Ready meals also can be relatively healthy: A 2012 study led by researchers at Newcastle University looked at 100 such items and found that, though falling short of nutritional standards, they had lower calorie counts, less saturated fat and more fibre than 100 popular recipes for home cooking by leading UK chefs.
In fact, there’s a nutritional case for frozen food generally over fresh. Vegetables and fruit destined for flash freezing are picked when they’re ripe, while fresh produce is usually picked underripe and artificially ripened closer to the point of sale.
Produce starts to degrade the moment it is picked, and the “fresh” peas or tomatoes that have been traveling for a week are often less good for you than their frozen versions. After 10 days, fresh green beans, for example, have little more than half the vitamin C of green beans frozen for 90 days, according to a 2014 study in the Journal of Agricultural and Food Chemistry.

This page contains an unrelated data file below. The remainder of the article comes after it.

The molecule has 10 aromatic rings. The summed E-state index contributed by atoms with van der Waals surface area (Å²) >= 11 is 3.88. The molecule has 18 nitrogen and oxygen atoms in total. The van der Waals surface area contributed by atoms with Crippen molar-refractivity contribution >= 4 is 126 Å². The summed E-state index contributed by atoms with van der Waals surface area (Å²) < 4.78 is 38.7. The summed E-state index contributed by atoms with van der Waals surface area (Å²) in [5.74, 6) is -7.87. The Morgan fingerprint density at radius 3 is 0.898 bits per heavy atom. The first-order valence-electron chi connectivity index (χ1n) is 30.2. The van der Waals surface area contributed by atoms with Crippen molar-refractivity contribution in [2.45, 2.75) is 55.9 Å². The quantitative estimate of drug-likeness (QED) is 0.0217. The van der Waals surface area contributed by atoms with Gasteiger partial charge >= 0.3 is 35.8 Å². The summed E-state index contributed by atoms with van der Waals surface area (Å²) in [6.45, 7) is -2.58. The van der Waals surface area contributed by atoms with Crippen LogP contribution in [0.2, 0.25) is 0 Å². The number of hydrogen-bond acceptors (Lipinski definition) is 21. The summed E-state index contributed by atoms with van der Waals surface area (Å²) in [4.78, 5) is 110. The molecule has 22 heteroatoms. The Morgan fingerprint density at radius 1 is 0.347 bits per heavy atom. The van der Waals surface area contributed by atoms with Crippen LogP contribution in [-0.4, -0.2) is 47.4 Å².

Which leads us to preservation. I am not a fan of the preservatives used to improve the shelf life of bread products: I firmly believe that bread should go stale within days. But my family is fond of tortilla wraps; it’s our standard lunchbox fare. One morning, I decided to make my own. They were beautiful — soft, warm and imperfectly round. But by lunch time, they were hard enough to scrape paint off a wall.
Commercial tortilla wraps contain a humectant, an additive that attracts water and keeps them lovely and soft for days. Most wrap manufacturers use glycerol — a compound also used in, among other things, anti-freeze and the production of nitroglycerin.
But we shouldn’t freak out about glycerol: It’s a simple molecule that forms the foundation of all plant and animal fats. I still don’t want preservatives in my bread, but I embrace the humectant in my wraps.